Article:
“So it is changing the maturity,” said Shaw. She thinks the competition from the flax provides terminal stress to the chickpeas. This is an advantage when growing chickpeas outside of traditional areas, she noted.

So far, Shaw’s best advice on growing chickpea/flax intercrops is:

  1. Start small.
  2. Target mono-crop chickpea density when seeding.
  3. The ideal flax seeding rate seems to be 10 to 25 pounds per acre. But this is an area where farmers can do on-farm trials, said Shaw. “So vary your flax seeding rate if you’re trying this and determine what’s working under your local conditions.”
  4. Seed the chickpeas deeper than the flax. Shaw said they put chickpeas down the fertilizer shanks of their Seed Master drill.
  5. Chickpeas help thresh the flax bolls in the combine. They act like ball bearings. Sometimes you end up with flax bolls in sample, said Shaw. “It is possible to clean those out and re-thresh them (in the combine),” Shaw said.
  6. Think about intercropping as lowering risk, said Shaw. Excess rain knocked out some of their chickpeas. But the flax wasn’t flooded out. “So we had 1,500 pounds per acre of flax.” In the mono-cropped chickpeas “we had a big weed patch,” said Shaw. Farmers could see benefits across a landscape that wouldn’t be seen under ideal plot conditions.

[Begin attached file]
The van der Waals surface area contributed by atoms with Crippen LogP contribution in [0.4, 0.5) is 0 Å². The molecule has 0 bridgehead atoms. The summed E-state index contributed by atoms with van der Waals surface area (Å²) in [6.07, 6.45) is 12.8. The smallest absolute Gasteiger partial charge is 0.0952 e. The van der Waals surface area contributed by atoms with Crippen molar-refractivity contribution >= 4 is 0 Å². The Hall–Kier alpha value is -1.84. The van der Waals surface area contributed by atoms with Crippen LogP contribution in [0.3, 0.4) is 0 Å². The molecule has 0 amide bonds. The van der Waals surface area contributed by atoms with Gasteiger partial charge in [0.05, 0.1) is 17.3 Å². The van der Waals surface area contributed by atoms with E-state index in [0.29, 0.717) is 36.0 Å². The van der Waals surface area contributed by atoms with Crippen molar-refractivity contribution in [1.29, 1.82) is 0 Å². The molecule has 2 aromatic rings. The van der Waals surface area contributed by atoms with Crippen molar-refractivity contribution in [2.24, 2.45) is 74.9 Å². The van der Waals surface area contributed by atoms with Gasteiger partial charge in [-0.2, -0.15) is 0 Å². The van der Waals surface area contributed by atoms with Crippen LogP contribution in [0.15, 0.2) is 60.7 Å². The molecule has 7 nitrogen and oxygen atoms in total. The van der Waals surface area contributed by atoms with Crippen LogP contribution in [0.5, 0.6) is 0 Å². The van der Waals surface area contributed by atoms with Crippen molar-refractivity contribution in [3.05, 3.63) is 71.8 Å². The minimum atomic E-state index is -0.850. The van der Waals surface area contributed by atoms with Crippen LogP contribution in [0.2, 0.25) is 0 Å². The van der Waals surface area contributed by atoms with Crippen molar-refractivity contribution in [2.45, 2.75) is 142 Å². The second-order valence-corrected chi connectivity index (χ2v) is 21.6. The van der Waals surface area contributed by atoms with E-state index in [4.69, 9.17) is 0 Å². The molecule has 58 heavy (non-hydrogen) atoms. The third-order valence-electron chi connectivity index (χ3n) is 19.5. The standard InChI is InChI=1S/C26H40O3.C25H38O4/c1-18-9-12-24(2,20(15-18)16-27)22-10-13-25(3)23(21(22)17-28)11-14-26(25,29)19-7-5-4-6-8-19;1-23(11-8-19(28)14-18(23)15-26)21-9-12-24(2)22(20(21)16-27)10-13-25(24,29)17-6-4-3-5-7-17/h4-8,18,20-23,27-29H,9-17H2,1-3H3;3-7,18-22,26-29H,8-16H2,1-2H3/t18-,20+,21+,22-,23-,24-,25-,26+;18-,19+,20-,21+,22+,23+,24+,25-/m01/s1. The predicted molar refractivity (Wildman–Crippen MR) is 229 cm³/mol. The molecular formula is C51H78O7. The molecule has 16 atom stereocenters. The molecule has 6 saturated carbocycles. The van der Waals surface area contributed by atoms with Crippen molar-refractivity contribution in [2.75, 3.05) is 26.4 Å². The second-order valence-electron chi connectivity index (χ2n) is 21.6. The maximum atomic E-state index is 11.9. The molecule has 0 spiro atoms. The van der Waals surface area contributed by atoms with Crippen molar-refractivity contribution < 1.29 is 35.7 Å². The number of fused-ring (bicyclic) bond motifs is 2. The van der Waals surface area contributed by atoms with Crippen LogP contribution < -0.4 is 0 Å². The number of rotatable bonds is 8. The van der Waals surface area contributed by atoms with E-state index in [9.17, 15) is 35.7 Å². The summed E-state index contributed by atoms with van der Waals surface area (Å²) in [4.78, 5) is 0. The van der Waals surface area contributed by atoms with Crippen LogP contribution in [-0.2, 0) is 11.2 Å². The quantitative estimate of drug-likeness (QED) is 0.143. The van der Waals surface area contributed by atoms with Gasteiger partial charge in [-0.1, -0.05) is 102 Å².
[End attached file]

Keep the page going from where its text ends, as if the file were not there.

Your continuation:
Mustard is also a nice intercrop, said Shaw. Yellow mustard doesn’t shatter, and has a relatively low seed cost, making it a good pair to many pulse crops.

A mustard-lentil intercrop has a few purposes, Shaw said, including:

  1. Reduce lodging and improve harvest standability;
  2. Possibly reduce disease pressure;
  3. Possibly over-yield; and,
  4. Better weed competition.

In Shaw’s trials, yellow mustard grown with large green lentils didn’t lodge, even when the mono-cropped large greens lodged. Last year, their intercropped green lentils ended up yielding 95 per cent of the mono-cropped lentils. They also got 300 pounds per acre of “bonus mustard” from the intercrop.

Shaw sees more potential for uptake on intercropping in 2018, as crops such as maple peas and mustard are worth more money.

Interested farmers should search “intercropping” on Twitter, Shaw said, as researchers and farmers are talking shop online. And she added that farmers can start small.

“This isn’t like organic farming where you’re all in or all out.”

About the author

Field Editor

Lisa Guenther

Lisa Guenther is field editor for Grainews based at Livelong, Sask. You can follow her on Twitter @LtoG.